Selectable Output Control is a technology mandate promoted by movie studios (represented by The Motion Picture Association of America) to curtail early distribution of movies over pay television platforms such as cable, telco and satellite TV. In May 2010, the FCC agreed to let the movie studios have this power.
The MPAA wants to make sure that if you are able to watch the movie at home, you won't copy it and thus possibly not purchase it on DVD, Blu-ray or watch it on video on demand. The studios thus can select which of your content outputs will work, hence "Selectable Output Control". This is not unprecedented, in fact Apple's iTunes Store requires your computer to have a "protected" digital video output.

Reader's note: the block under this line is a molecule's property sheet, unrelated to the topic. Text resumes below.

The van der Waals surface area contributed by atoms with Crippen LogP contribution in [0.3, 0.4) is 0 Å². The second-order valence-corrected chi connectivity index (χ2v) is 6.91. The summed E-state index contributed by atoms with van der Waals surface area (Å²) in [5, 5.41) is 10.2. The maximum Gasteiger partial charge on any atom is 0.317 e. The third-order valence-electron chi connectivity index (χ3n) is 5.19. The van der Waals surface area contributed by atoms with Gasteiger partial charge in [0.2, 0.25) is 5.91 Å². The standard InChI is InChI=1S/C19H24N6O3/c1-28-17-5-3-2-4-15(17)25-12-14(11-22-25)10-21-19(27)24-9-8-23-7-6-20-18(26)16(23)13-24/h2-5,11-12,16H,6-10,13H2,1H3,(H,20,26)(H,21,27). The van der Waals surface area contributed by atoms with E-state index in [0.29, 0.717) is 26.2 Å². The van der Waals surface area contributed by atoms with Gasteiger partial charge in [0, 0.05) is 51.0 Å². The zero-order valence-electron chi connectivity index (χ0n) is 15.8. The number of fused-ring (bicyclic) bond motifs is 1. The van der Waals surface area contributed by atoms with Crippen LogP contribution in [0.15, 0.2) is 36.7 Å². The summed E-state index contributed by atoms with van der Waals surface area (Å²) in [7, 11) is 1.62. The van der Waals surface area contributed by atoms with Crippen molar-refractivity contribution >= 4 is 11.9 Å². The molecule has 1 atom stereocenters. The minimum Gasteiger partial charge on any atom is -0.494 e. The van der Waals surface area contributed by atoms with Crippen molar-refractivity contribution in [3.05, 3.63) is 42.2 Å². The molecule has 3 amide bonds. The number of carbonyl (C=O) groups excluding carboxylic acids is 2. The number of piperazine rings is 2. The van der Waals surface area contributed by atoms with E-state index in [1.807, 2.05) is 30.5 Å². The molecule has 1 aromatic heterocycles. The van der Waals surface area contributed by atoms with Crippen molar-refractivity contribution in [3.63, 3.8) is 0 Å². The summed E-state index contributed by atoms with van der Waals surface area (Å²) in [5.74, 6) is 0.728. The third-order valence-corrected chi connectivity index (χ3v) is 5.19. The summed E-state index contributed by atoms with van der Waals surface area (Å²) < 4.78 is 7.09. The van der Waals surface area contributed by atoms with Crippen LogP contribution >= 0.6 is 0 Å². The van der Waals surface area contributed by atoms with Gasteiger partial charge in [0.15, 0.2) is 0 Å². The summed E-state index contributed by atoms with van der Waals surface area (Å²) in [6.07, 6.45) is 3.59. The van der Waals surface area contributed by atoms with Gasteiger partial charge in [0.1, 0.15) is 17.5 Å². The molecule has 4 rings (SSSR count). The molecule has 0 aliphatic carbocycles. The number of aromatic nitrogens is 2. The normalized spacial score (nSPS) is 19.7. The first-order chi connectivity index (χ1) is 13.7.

They have particular concern for the older analog outputs (devices) versus the never digital outputs (devices) as digital content can be easier to protect. Literally it attempts to disable non-secure, analog outputs.
If you bought your HDTV too early, it won't include the HDMI audio/video inputs that "SOC" will require. Or the TV might have not have enough HDMI inputs, requiring you to unplug one video source to watch another.
SOC restrictions will only be allowed for 90 days or until a movie's release on DVD or Blu-ray, whichever comes first.
Studios won't be allowed to institute a proprietary "digital rights management"-compliant connection; instead they'll have to support HDMI.
The FCC is scheduled to do a review of SOC in 2 years from May, 2010.